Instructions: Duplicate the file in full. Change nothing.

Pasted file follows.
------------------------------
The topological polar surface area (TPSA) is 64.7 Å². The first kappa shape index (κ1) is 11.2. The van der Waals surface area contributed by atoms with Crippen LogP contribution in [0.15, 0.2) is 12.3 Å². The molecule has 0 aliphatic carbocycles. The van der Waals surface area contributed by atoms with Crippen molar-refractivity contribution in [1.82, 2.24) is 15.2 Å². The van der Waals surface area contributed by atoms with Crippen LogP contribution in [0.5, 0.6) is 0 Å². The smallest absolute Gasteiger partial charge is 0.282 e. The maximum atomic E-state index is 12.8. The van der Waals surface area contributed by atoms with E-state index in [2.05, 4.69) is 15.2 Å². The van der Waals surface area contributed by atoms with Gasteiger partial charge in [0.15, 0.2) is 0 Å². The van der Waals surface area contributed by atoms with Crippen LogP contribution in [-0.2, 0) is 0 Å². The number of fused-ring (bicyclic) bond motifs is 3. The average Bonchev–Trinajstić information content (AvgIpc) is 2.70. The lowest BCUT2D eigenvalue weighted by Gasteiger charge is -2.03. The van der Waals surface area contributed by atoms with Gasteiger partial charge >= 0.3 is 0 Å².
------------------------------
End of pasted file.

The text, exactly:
The topological polar surface area (TPSA) is 64.7 Å². The first kappa shape index (κ1) is 11.2. The van der Waals surface area contributed by atoms with Crippen LogP contribution in [0.15, 0.2) is 12.3 Å². The molecule has 0 aliphatic carbocycles. The van der Waals surface area contributed by atoms with Crippen molar-refractivity contribution in [1.82, 2.24) is 15.2 Å². The van der Waals surface area contributed by atoms with Crippen LogP contribution in [0.5, 0.6) is 0 Å². The smallest absolute Gasteiger partial charge is 0.282 e. The maximum atomic E-state index is 12.8. The van der Waals surface area contributed by atoms with E-state index in [2.05, 4.69) is 15.2 Å². The van der Waals surface area contributed by atoms with Gasteiger partial charge in [0.15, 0.2) is 0 Å². The van der Waals surface area contributed by atoms with Crippen LogP contribution in [-0.2, 0) is 0 Å². The number of fused-ring (bicyclic) bond motifs is 3. The average Bonchev–Trinajstić information content (AvgIpc) is 2.70. The lowest BCUT2D eigenvalue weighted by Gasteiger charge is -2.03. The van der Waals surface area contributed by atoms with Gasteiger partial charge >= 0.3 is 0 Å².